NORTH MIAMI, Fla. - Overcrowding may not be the only reason visitors won't be flocking to South Florida beaches this summer.
A nasty-smelling invasion of sorts has fouled up some of our beautiful coastline over the last few weeks, and it remains a mystery to those who are supposed to be able to explain these kinds of things.
Several beaches in Miami-Dade and Broward have become inundated with sargassum seaweed, which has formed into giant, unpleasant-looking mounds.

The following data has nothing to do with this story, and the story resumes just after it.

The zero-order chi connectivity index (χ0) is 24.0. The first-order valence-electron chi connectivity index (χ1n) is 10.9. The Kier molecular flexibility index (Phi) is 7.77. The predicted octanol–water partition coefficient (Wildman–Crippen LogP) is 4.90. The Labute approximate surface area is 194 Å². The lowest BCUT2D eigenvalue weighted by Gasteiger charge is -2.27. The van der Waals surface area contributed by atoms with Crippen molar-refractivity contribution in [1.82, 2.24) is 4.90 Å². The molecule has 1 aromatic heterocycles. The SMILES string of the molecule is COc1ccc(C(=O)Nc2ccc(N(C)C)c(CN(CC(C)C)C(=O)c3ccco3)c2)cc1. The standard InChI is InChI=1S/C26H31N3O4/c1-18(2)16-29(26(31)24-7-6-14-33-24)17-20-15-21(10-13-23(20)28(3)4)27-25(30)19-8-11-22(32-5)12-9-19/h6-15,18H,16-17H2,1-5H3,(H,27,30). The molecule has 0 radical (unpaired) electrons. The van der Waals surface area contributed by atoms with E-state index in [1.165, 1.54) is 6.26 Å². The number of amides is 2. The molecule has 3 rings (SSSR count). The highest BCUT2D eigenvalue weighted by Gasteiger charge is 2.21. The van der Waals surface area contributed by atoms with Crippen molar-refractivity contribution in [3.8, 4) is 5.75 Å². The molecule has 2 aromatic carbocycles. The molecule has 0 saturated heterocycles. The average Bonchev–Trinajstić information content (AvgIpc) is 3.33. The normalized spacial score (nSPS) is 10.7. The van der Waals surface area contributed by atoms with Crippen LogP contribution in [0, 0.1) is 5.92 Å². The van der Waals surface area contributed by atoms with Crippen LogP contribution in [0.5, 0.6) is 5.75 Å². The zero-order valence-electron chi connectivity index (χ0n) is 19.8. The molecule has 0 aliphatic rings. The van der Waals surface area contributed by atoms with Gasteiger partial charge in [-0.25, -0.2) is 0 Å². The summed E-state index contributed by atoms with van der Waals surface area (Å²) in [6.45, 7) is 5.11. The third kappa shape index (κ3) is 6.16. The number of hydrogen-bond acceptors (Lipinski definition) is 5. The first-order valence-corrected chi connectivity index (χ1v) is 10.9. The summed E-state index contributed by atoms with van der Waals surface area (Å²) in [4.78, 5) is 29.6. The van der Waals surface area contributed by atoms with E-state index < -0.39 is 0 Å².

According to the Weather Channel, the seaweed has overtaken over 1,000 miles of Florida beaches. While the seaweed has become an annual nuisance, it was rarely seen before 2011.
Scientists believe climate change is affecting where the blooms wash up, but it's only a theory and no one can accurately determine why it has become such a growing problem
The report states the seaweed is not just ugly, it's harming ocean life as it blocks out the sun's light, making it unable to reach organisms that need the rays.
"It’s catastrophic," James Franks, a marine biologist at the University of Southern Mississippi, told Science Magazine. "Right now there’s [another] huge mass impacting Puerto Rico, and that’s the last thing they need."
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